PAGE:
9/11 and Comics

September 11. Big day in the newspaper business.

I heard a snippet from the Bob and Tom radio show saying a plane had hit the World Trade Center a few minutes into my workday. We flipped on the TV in the Assistant General Manager’s office and watched in stunned silence. We saw the second plane hit the other tower. We saw the people jumping from windows. We saw the horror and the enormity of it all. And then we saw the towers collapse.

We were transfixed with the news reports. We were scared that something else was going to happen. Everyone was on edge. And then my employer, The News-Gazette,  received a call saying our building isn’t safe.

On that bright, sunny early September day, we were outside watching our building, talking on cell phones, muttering about the idiocy and the audacity of the caller and those that committed the acts in New York and Washington.

I went home and watched the news reports until the quiet hours of the morning. I was struck with the feeling that we had better make someone pay. If it is this Osama Bin Ladin terrorist, then we had better take him out and his whole network. The President mirrored my thoughts and feelings.

I was not as caught up in the patriotic fever as some of my fellow co-workers, but the feeling of unity and determination were undoubtedly there. I was grabbing newspapers, pictures from the internet and information as soon as it was available. I read and learned about this enemy. I feared for those in the armed forces and knew full well that they were preparing for war.

The United States has never been attacked like this in its entire history. At the time, people were evoking Pearl Harbor and sneak attacks, but this event was much larger than that. This event will reshape American policy at the cost of seven thousands lives. We have never been in a war such as this – a man of no country declaring war on the world’s only superpower. It is laughable, until you see the smoking ruins at ground zero.

“Awaken the sleeping giant” was the term used in the aftermath of Pear Harbor and that term works for me as well regarding this event. We are awake and like a bear being disturbed during hibernation, we are not happy. But unlike that over-emotional bear, The United States has been methodical in its pursuit of the terrorists.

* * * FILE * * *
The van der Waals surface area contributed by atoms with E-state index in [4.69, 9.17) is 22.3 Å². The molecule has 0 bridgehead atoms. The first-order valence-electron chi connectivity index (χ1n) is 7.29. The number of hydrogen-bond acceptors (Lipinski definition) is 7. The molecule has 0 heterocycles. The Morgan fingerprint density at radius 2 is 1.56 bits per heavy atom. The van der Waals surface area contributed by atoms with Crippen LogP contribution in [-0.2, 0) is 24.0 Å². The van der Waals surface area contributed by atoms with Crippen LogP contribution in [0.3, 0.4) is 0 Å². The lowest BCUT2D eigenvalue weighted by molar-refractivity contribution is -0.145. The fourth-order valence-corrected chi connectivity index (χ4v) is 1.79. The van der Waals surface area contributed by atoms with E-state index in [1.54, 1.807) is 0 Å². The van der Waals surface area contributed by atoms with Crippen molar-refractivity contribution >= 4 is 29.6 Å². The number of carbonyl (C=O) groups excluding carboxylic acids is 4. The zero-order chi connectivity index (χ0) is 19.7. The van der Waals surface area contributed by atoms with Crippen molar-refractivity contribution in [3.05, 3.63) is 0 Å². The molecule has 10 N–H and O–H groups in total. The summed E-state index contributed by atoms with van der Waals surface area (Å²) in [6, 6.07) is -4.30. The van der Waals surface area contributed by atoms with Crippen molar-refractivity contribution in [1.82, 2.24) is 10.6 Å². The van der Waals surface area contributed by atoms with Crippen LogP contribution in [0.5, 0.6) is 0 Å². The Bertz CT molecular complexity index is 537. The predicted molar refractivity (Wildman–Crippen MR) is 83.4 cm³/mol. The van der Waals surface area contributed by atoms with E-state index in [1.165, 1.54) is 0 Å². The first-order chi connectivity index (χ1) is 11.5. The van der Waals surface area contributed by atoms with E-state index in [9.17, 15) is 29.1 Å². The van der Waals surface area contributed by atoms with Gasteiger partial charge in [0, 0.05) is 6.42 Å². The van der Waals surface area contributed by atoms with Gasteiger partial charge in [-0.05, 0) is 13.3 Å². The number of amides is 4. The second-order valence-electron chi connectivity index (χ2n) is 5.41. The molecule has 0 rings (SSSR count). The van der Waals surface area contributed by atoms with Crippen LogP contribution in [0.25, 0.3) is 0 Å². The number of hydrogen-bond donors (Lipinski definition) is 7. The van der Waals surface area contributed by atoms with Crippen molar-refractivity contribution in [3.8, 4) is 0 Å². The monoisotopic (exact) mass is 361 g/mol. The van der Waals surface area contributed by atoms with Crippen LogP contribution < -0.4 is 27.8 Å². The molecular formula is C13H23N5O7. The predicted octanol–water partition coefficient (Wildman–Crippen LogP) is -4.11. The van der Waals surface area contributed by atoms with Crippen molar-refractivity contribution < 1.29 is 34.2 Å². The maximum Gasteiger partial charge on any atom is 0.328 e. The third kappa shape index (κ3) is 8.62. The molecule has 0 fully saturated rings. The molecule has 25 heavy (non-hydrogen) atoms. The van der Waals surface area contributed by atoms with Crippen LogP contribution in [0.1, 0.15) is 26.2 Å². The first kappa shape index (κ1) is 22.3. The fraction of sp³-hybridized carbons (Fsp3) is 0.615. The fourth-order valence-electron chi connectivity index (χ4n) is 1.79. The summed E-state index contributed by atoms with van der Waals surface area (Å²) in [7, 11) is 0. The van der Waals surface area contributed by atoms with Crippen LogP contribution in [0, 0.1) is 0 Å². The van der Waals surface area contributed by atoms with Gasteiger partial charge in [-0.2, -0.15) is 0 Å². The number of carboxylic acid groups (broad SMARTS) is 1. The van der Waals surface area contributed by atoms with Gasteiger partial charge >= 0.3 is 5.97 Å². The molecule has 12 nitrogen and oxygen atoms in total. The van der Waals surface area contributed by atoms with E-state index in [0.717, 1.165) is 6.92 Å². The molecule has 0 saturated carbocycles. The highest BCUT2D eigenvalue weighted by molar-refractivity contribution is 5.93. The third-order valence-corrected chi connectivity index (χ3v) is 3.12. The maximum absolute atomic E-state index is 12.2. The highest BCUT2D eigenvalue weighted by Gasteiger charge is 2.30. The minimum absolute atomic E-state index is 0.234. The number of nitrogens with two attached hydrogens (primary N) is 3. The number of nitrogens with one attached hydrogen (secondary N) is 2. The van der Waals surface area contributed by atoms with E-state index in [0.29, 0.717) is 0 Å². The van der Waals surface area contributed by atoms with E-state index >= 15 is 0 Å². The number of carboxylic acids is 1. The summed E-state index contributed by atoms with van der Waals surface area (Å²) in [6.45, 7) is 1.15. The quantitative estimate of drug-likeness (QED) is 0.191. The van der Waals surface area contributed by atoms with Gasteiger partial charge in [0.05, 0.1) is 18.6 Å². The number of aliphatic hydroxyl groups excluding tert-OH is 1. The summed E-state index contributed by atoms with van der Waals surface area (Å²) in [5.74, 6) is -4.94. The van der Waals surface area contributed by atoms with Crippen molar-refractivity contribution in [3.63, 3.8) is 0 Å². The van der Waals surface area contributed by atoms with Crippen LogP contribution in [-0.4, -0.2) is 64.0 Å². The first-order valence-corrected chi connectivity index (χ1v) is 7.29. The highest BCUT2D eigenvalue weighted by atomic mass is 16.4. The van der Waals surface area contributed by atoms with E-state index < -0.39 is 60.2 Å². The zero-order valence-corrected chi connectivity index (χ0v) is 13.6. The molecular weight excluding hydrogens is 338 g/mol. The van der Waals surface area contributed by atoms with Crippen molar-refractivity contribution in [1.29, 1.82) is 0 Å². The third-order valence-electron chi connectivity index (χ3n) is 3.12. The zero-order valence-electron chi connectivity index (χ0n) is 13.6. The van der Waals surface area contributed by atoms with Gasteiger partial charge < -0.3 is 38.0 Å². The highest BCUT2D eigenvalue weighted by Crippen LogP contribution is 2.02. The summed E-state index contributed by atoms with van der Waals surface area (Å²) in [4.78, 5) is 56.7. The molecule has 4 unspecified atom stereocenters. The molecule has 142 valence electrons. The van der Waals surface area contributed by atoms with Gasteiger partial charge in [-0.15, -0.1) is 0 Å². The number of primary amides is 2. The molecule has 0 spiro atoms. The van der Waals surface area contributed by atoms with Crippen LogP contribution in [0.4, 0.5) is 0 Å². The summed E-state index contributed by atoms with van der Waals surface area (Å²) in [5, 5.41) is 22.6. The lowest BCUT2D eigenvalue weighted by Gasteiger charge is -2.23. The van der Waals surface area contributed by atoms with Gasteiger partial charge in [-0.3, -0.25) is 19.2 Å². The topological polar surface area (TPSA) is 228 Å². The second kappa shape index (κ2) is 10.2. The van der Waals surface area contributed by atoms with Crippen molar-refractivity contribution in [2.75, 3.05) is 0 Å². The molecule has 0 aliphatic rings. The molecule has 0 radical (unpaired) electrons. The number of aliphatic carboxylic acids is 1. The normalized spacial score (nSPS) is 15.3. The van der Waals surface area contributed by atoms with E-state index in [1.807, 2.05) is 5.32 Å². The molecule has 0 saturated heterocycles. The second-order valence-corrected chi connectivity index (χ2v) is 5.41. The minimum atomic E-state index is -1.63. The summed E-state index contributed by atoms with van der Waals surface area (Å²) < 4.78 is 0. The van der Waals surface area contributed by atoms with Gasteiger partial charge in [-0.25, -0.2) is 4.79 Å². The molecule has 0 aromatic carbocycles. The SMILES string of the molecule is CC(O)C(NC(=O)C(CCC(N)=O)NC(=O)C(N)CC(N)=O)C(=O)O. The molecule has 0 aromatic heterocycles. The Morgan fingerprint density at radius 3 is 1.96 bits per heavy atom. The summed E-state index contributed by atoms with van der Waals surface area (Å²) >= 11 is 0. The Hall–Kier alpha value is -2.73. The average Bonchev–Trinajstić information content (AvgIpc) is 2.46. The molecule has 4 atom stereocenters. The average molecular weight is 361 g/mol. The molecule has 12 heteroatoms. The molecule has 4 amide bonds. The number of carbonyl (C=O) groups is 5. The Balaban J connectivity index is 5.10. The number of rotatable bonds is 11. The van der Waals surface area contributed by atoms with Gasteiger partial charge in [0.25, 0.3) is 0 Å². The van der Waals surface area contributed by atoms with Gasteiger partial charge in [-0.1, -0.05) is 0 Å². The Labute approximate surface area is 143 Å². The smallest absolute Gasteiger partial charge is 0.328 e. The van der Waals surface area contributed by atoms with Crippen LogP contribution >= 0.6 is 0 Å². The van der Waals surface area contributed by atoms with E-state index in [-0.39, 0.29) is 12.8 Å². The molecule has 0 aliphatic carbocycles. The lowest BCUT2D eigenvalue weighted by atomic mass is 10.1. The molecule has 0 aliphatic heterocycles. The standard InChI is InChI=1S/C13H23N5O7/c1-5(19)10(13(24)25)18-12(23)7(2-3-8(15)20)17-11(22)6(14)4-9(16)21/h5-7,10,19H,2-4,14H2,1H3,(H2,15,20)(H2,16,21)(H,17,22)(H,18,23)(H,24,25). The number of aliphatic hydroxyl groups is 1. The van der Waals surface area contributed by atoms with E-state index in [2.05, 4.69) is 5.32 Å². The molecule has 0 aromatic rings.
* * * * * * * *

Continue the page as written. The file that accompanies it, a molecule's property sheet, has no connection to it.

At the time of this writing American forces have taken most of Afganhistan and narrowed the safe havens for bin Ladin down to a few miles. I imagine he will be dead before Christmas. I pray that he does not become a martyr to his insidious cause.

From September 11 to comic books. Bear with me. It will all make sense.

I like comics. I’ve liked them since I was a little kid, going through my father’s collection. Today I collect (and actually read them, too) several titles. I like Planetary, Powers and Queen and Country as well as some more mainstream stuff like Ultimate Spider-man, X-Men and JLA. I also read a book that lately has been the cause of some major controversy, The Authority.

If a comic book could be a wide-screen, all out action movie that doesn’t suck – it would be The Authority. There are no little stories in The Authority. It’s galactic invasion, major super-villain team, kill or be killed stories. The characters of The Authority don’t pull punches; they tend to go right on through the face and jaw. These characters say the outcome overshadows the way they got there. If some eggs are broken, look at the tasty omelet they created. People get killed and they don’t come back the next issue.

The controversy is the massive amounts of violence, justified or unjustified, in the book and is it now “appropriate” for this day and age of idiots thinking if they ram a plane into a building they will be rewarded in the afterlife with 70 virgins. The powers that be are scared that the violence is too much, too graphic, too intense for the readers.

I say, bullshit.

Put the damn book back out on the stands. Let the creators finish the story they wrote before the tragedy. People want to be entertained. People want to do something that doesn’t involve a lot of thinking. You ever wonder why Home Alone broke all those records? You think that maybe it was because Americans wanted to get away for awhile and not think about the Persian Gulf?

This is no different. It is entertainment pure and simple. I admit this isn’t a book for little kids, but it wasn’t before September 11 either. It’s an adult comic book, and by that I don’t mean there’s an abundance of sex. Just violence. Graphic violence.

Books, movies, and even comics, propel the participant into a world where heroes stop the villain from destroying the world. People want that escapism right now. I say, let the masses be entertained. Now, more than any other time, we want to feel good about our heroes. We want to identify with the character staring down the evil and maybe even smirking a bit. We want to see the villain get his come-uppance.

Let the silly funny book with all the ultra-violence be solicited again.